Open main menu

The Metal Monster is a fantasy novel by American writer Abraham Merritt. It was first serialized in Argosy All-Story Weekly in 1920 and features the return of Dr. Goodwin who first appeared in The Moon Pool.[1]

The Metal Monster
Metal monster sharp.jpg
Argosy All-Story Weekly cover featuring The Metal Monster (August 7, 1920)
AuthorAbraham Merritt
CountryUnited States
SeriesWeekly: August 7 - September 25, 1920
PublisherArgosy All-Story Weekly
Publication date
Media typePrint (Serial, Hardback, and Paperback)
Preceded byThe Moon Pool 

The epic adventure starts with a foreword where Merritt is assigned the duty to relay Dr. Walter T. Goodwin's incredible tale of his encounter in the Trans-Himalayan mountains to the world, to let everyone know the terrible fate Goodwin's group barely escaped and the possibility of other such monsters out there.


Plot summaryEdit

Dr. Goodwin is on a botanical expedition in the Himalayas. There he meets Dick Drake, the son of one of his old science acquaintances. They are witnesses of a strange aurora-like effect, but seemingly a deliberate one. As they go out to investigate, they meet Goodwin's old friends Martin and Ruth Ventnor, brother and sister scientists. The two are besieged by Persians as Darius III led when Alexander of Macedon conquered them more than two thousand years ago.

The group is saved by a magnificent woman they get to know as Norhala. She commands the power of lightning and controls strange metal animate Things, living, metallic, geometric forms; an entire city of sentient cubes, globes and tetrahedrons, capable of joining together and forming colossal shapes, and wielding death rays and other armaments of destruction.

They are led to a hidden valley occupied by what they name "The Metal Monster", a strange metal city occupied by the metal animate Things Norhala commands. This city is governed by what they call the Metal Emperor, assisted by the Keeper of the Cones.

Ruth is slowly being converted by Norhala to become like her; her little sister. Martin, her brother, tries shooting the Metal Emperor, who retaliates with a ray blast, putting Martin in a comatose state.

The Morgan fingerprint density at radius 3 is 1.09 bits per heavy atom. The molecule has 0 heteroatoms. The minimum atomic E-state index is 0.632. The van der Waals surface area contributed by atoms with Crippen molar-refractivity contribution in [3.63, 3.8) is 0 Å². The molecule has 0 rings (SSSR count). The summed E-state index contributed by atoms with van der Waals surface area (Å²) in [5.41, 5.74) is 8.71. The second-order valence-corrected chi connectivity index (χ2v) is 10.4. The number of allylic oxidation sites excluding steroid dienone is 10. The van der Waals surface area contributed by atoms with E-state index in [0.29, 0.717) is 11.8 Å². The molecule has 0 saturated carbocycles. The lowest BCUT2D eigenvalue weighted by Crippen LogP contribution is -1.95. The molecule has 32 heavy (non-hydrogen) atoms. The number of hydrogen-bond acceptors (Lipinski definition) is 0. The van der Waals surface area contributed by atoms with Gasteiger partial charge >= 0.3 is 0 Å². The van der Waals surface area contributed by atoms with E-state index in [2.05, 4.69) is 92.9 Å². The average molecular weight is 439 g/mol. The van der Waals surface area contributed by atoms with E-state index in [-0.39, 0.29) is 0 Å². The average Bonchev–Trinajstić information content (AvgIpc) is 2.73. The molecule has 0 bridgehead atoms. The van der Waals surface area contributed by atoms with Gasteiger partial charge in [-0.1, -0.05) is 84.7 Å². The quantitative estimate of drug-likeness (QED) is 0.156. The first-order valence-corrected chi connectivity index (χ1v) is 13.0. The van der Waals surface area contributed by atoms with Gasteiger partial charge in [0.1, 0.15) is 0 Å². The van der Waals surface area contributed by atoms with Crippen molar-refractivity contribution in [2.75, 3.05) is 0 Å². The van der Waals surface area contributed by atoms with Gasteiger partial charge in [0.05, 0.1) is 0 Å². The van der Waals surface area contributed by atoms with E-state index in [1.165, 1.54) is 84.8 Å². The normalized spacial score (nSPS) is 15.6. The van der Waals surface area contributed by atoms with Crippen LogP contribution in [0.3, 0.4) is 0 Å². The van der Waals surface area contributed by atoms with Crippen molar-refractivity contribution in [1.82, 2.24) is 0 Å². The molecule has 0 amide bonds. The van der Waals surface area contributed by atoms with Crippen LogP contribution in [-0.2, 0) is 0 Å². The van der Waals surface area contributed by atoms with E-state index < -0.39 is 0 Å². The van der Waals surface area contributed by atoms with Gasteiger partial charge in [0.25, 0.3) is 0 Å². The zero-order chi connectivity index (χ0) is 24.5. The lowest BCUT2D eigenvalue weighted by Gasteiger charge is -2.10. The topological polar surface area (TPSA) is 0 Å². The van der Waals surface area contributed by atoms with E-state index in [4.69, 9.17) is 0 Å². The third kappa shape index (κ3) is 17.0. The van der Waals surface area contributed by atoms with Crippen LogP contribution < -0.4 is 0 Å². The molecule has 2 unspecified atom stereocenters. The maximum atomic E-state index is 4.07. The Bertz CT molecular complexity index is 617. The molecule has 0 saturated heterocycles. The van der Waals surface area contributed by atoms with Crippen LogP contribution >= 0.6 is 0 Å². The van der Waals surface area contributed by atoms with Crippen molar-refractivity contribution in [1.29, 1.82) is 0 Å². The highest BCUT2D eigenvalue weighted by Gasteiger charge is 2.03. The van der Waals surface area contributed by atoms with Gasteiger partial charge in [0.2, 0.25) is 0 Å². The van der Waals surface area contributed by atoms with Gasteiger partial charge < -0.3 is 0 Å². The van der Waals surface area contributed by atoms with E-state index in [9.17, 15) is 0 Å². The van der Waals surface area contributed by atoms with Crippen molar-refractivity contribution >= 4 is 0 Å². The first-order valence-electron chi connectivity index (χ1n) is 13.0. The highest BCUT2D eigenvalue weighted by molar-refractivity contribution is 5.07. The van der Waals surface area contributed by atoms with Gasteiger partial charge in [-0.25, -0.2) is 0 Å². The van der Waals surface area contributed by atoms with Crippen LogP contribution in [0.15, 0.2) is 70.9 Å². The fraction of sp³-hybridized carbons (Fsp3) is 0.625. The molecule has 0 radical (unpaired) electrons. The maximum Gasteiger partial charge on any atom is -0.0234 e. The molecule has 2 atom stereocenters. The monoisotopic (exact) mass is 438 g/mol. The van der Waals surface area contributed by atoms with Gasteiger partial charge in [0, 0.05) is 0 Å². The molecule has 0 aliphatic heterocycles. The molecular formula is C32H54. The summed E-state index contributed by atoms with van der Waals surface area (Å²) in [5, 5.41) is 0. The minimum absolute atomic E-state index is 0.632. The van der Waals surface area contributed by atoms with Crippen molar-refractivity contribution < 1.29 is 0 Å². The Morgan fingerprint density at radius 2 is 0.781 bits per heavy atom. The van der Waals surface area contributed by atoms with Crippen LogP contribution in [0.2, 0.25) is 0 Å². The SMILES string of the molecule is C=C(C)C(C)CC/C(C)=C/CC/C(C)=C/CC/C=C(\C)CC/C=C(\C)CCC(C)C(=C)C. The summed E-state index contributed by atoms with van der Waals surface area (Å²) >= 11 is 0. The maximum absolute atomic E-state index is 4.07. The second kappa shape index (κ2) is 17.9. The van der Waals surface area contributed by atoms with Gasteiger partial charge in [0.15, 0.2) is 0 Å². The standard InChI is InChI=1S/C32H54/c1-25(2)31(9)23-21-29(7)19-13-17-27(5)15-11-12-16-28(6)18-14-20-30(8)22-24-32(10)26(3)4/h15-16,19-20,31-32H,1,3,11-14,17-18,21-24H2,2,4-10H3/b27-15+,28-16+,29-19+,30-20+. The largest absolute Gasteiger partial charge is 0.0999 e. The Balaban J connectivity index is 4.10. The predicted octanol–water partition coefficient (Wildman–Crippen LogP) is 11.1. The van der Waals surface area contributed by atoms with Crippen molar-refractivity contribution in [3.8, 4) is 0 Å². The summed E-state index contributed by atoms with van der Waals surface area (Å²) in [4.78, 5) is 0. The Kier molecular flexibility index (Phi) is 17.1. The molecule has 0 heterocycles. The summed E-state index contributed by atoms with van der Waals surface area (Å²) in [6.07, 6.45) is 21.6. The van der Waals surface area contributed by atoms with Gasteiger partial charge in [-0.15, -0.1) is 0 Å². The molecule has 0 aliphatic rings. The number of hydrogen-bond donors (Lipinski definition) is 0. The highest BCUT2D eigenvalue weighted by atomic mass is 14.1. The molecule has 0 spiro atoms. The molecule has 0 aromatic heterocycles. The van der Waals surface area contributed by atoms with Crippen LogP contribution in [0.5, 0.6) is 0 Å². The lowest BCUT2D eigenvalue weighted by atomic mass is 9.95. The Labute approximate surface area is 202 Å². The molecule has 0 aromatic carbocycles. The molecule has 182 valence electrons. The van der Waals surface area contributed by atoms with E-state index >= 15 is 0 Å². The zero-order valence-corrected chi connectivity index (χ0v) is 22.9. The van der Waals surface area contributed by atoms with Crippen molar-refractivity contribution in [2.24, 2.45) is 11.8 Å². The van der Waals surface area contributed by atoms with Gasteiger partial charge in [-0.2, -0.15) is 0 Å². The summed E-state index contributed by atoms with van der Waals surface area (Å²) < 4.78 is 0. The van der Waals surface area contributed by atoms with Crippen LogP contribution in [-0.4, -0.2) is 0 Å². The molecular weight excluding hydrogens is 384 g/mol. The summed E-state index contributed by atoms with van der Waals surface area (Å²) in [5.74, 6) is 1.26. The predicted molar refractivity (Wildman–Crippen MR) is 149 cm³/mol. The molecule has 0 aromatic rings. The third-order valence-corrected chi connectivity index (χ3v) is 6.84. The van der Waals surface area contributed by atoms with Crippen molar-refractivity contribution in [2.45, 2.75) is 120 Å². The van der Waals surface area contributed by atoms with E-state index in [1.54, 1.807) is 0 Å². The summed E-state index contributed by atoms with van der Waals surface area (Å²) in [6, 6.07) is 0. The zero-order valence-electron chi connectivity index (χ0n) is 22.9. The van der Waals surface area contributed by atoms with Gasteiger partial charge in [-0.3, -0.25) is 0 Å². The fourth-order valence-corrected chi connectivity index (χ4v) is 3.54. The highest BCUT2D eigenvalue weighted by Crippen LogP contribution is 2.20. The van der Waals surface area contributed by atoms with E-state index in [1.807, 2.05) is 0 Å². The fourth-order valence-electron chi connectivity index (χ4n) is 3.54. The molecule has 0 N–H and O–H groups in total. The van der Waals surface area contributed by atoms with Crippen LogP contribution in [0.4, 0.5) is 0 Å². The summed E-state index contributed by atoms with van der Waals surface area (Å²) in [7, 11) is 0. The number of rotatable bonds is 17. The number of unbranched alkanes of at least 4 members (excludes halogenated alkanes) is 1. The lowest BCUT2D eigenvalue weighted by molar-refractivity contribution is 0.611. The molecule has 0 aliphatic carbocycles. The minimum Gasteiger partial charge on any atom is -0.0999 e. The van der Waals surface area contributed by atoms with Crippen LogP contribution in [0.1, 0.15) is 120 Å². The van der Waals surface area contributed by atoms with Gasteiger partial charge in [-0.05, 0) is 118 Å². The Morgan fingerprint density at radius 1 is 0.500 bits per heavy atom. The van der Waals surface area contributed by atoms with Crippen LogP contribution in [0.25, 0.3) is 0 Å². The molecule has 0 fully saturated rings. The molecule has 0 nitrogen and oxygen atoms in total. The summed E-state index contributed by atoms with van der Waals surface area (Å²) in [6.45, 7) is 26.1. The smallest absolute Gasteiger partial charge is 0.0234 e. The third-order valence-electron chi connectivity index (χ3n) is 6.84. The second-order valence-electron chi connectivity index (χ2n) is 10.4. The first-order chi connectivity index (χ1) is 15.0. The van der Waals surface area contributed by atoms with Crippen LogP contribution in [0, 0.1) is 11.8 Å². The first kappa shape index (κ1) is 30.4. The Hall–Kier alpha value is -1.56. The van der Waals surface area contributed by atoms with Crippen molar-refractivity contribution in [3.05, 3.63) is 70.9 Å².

Closed in between the Metal Monster and the Persians, it falls to Goodwin and Drake to find a way to escape their predicament.

Publication historyEdit

  • 1941, US, Avon, OCLC 11120996, Pub date 1941, Paperback, Murder Mystery Monthly No. 41
  • 1974, US, Hyperion Press, OCLC 754397, Pub date 1974, Classics of Science Fiction series, reprint of 1946 Avon edition, with introduction by Sam Moskowitz
  • 2002, US, Hippocampus Press, OCLC 51580003, Pub date 2002, in the Lovecraft's Library series, introduction by Stefan Dziemianowicz


This book was a favorite of H. P. Lovecraft, though he at first avoided the revised version, at the suggestion of C. M. Eddy, Jr.. According to his March 6, 1934 letter to James F. Morton:

Other recent items on my calendar are ... A. Merritt's old yarn The Metal Monster, which I had never read before because Eddy told me it was dull. The damn'd fool! (nephew — not our late bibliophilick friend) Actually, the book contains the most remarkable presentation of the utterly alien and non-human that I have ever seen. I don't wonder that Merritt calls it his "best and worst" production. The human characters are commonplace and wooden – just pulp hokum – but the scenes and phaenomena... oh, boy![2][3]


The copyright for this story has expired in the United States and, thus, now resides in the public domain there. The text is available via Project Gutenberg.


Three versions of the story exist.

The second version is named "The Metal Emperor", appearing in 1927 in Hugo Gernsback's Science and Invention magazine. It is an abridged version of the first story, with the leading character's name changed to Louis Thorton.


  1. ^ Walter Goodwin at the Fiction Mags Index
  2. ^ Selected Letters IV, page 390
  3. ^ A. Merritt's The Metal Monster, Skulls in the Stars, February 2, 2009

External linksEdit